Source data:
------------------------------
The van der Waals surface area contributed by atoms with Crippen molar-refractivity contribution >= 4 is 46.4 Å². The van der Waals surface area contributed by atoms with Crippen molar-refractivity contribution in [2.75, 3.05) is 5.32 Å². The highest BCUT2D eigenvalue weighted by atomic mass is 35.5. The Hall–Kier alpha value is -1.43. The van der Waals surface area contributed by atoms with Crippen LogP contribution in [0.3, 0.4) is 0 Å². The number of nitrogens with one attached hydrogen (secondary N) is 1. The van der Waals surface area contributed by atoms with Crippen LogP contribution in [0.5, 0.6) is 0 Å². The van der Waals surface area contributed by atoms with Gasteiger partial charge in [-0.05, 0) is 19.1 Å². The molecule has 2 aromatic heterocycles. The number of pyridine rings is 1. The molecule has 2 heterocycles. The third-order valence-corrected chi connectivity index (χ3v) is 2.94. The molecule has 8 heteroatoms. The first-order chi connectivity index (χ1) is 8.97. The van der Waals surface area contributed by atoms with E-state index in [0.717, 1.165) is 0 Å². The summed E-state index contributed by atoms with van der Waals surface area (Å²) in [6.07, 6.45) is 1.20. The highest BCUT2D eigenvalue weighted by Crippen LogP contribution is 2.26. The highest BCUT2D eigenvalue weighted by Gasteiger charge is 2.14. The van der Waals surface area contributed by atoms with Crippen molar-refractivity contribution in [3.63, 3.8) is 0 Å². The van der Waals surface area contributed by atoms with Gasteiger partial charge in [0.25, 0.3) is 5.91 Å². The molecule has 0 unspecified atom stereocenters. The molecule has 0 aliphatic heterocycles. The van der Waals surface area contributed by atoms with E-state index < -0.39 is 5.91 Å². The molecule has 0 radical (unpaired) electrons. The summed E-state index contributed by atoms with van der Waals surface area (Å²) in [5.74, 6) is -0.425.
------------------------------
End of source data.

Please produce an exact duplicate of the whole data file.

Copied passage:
The van der Waals surface area contributed by atoms with Crippen molar-refractivity contribution >= 4 is 46.4 Å². The van der Waals surface area contributed by atoms with Crippen molar-refractivity contribution in [2.75, 3.05) is 5.32 Å². The highest BCUT2D eigenvalue weighted by atomic mass is 35.5. The Hall–Kier alpha value is -1.43. The van der Waals surface area contributed by atoms with Crippen LogP contribution in [0.3, 0.4) is 0 Å². The number of nitrogens with one attached hydrogen (secondary N) is 1. The van der Waals surface area contributed by atoms with Crippen LogP contribution in [0.5, 0.6) is 0 Å². The van der Waals surface area contributed by atoms with Gasteiger partial charge in [-0.05, 0) is 19.1 Å². The molecule has 2 aromatic heterocycles. The number of pyridine rings is 1. The molecule has 2 heterocycles. The third-order valence-corrected chi connectivity index (χ3v) is 2.94. The molecule has 8 heteroatoms. The first-order chi connectivity index (χ1) is 8.97. The van der Waals surface area contributed by atoms with E-state index in [0.717, 1.165) is 0 Å². The summed E-state index contributed by atoms with van der Waals surface area (Å²) in [6.07, 6.45) is 1.20. The highest BCUT2D eigenvalue weighted by Crippen LogP contribution is 2.26. The highest BCUT2D eigenvalue weighted by Gasteiger charge is 2.14. The van der Waals surface area contributed by atoms with Crippen molar-refractivity contribution in [3.63, 3.8) is 0 Å². The van der Waals surface area contributed by atoms with Gasteiger partial charge in [0.25, 0.3) is 5.91 Å². The molecule has 0 unspecified atom stereocenters. The molecule has 0 aliphatic heterocycles. The van der Waals surface area contributed by atoms with E-state index < -0.39 is 5.91 Å². The molecule has 0 radical (unpaired) electrons. The summed E-state index contributed by atoms with van der Waals surface area (Å²) in [5.74, 6) is -0.425.